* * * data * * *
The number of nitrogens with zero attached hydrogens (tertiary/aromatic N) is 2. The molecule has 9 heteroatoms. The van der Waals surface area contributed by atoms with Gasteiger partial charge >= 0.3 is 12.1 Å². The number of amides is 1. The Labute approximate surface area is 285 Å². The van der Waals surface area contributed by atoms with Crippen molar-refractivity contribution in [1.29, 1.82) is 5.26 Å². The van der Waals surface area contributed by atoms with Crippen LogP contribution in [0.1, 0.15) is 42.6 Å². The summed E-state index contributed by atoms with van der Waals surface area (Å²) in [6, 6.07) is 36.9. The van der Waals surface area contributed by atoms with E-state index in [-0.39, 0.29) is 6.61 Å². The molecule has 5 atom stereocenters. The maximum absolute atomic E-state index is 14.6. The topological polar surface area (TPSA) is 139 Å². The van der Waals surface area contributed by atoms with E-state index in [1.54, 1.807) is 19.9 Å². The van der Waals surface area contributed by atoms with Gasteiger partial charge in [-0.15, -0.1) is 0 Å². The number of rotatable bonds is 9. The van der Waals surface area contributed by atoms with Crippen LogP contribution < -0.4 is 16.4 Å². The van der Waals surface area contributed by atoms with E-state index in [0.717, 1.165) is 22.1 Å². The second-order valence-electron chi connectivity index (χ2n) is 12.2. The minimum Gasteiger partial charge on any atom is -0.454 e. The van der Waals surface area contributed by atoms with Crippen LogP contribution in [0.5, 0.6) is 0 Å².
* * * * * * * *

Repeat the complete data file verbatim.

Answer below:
The number of nitrogens with zero attached hydrogens (tertiary/aromatic N) is 2. The molecule has 9 heteroatoms. The van der Waals surface area contributed by atoms with Gasteiger partial charge >= 0.3 is 12.1 Å². The number of amides is 1. The Labute approximate surface area is 285 Å². The van der Waals surface area contributed by atoms with Crippen molar-refractivity contribution in [1.29, 1.82) is 5.26 Å². The van der Waals surface area contributed by atoms with Crippen LogP contribution in [0.1, 0.15) is 42.6 Å². The summed E-state index contributed by atoms with van der Waals surface area (Å²) in [6, 6.07) is 36.9. The van der Waals surface area contributed by atoms with E-state index in [-0.39, 0.29) is 6.61 Å². The molecule has 5 atom stereocenters. The maximum absolute atomic E-state index is 14.6. The topological polar surface area (TPSA) is 139 Å². The van der Waals surface area contributed by atoms with E-state index in [1.54, 1.807) is 19.9 Å². The van der Waals surface area contributed by atoms with Gasteiger partial charge in [-0.15, -0.1) is 0 Å². The number of rotatable bonds is 9. The van der Waals surface area contributed by atoms with Crippen LogP contribution < -0.4 is 16.4 Å². The van der Waals surface area contributed by atoms with E-state index in [0.717, 1.165) is 22.1 Å². The second-order valence-electron chi connectivity index (χ2n) is 12.2. The minimum Gasteiger partial charge on any atom is -0.454 e. The van der Waals surface area contributed by atoms with Crippen LogP contribution in [0.5, 0.6) is 0 Å².